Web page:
Restaurants in Grand Canyon National Park are nearing their goal of getting half their food products from sustainable sources by 2015. In a press release, Xanterra last week announced that more than 40 percent of the food served at the park's South Rim facilities now meets its own sustainable standards.
Since there's no food production inside the park, Xanterra (the private company running food concessions in the park) partners with producers outside the park, trying to find products produced within 500 miles and from certified organic and fair trade sources.
In Grand Canyon National Park, more than 40 percent of the food served in restaurants and foodservice outlets operated by Xanterra South Rim comes from sustainable sources with a goal of reach 45 percent in 2014 and 50 percent by year end 2015.
“The South Rim region, located on the Colorado Plateau, is considered high desert,” said Matt McTigue, executive chef for the Xanterra South Rim, L.L.C, operating three full-service restaurants, two food courts and three snack bars, including Phantom Ranch on the floor of the Canyon. “Currently active farming and ranching do not exist inside the national park in an effort to preserve and protect the natural resources. However cultural history dating back to 1905 indicates that the famed El Tovar Hotel when it first opened did have its own greenhouses for growing fresh herbs and flowers, a milking barn, poultry barn, a herd of Jersey cows, and full butcher shop. Today these items are sourced from partners outside of the park boundaries.”
Local and sustainable products used today include the following:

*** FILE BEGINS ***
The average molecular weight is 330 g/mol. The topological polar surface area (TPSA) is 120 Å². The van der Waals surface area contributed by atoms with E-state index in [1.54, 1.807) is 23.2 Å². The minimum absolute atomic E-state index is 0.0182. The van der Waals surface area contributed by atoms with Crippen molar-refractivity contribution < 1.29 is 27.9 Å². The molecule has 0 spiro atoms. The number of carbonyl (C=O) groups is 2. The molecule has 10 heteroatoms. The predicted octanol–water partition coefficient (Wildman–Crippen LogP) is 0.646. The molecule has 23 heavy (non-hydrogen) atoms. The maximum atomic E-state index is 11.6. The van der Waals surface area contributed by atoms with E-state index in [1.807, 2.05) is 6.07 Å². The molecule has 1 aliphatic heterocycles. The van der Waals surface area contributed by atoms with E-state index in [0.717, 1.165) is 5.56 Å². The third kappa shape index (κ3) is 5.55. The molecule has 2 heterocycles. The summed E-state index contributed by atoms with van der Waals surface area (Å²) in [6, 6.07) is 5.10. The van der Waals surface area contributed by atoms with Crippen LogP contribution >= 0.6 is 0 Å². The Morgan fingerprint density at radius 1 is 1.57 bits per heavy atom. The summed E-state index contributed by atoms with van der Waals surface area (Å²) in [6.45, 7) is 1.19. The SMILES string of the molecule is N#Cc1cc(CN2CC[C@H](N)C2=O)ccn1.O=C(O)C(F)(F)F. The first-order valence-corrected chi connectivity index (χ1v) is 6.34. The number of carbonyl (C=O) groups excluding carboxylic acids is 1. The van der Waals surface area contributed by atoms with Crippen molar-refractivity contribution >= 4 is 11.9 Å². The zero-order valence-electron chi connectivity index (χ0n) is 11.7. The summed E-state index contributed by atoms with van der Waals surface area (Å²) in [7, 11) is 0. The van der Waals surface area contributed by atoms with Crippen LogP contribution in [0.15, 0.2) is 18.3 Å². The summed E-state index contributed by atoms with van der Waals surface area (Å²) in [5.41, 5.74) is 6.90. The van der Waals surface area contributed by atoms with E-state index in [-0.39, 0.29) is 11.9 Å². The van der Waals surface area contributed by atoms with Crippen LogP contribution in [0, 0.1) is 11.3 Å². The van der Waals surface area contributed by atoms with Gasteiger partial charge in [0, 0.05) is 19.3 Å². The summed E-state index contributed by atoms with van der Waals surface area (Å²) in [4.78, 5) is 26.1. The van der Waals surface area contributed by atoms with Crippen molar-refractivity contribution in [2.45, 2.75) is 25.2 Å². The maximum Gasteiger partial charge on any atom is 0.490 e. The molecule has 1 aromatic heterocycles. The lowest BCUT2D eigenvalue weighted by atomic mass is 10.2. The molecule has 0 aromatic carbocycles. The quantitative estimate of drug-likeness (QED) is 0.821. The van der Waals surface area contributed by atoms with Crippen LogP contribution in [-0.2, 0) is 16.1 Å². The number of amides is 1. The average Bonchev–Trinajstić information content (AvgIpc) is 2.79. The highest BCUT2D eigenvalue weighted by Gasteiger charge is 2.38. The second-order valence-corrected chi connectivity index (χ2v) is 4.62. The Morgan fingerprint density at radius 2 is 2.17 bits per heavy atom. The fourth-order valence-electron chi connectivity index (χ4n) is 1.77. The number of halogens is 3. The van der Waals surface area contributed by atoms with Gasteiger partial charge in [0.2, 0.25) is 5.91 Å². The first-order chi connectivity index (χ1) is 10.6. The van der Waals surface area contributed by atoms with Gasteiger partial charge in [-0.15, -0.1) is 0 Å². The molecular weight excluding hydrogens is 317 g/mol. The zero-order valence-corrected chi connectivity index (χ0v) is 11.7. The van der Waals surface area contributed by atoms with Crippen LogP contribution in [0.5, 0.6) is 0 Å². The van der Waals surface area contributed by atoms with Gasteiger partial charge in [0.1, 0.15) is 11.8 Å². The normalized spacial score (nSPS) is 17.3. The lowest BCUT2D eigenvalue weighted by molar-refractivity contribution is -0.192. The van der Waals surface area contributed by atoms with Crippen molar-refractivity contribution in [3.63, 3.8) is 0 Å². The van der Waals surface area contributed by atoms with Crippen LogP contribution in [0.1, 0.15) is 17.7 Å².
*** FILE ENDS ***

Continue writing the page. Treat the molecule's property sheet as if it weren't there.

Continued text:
- Dairy products from Shamrock Farms in Phoenix
- Vegetarian Tepa burgers from Local Alternative in Flagstaff, Ariz.
- Eggs from Hickman’s in Glendale, Ariz.
- Joy ice cream cones from Flagstaff, Ariz.
- Bread from Holsum Bakery in Phoenix
- Tomatoes from Wholesum Harvest in Nogales, Ariz.
- Produce from a wide variety of Arizona farms
- Hormone and antibiotic free Chicken from Red Bird in Phoenix
- Arizona Stronghold wines from Cottonwood, Ariz.
- Carlson Creek wines from Willcox, Ariz.
- Beer from Grand Canyon Brewing located in Williams, Ariz.
Prominent sustainable items coming from outside the local region include:
- Grass-fed, hormone and antibiotic free steaks and ground beef from Harris Ranch
- All natural Pork from Niman Ranch
- Grass-fed bison from Western Buffalo
- Seafood from sources that adhere to the Monterrey Bay Aquarium Seafood Watch protocols
- Coffee certified by the Rain Forest Alliance from Royal Cup
- New Belgium beer from Fort Collins. Colo.
- Wines from vineyards certified by the California Sustainable Winegrowing Alliance
“An essential component to our success occurred when we brought our staff into the process,” Chef McTigue continued. “Now everyone is engaged in the act of sourcing sustainable products that will support our program. Additionally, our guests are becoming more aware and interested in the storyline of sustainable food and want to know where the items come from, and it is our goal to provide them with this information so they can make well-informed and healthy dining decisions.”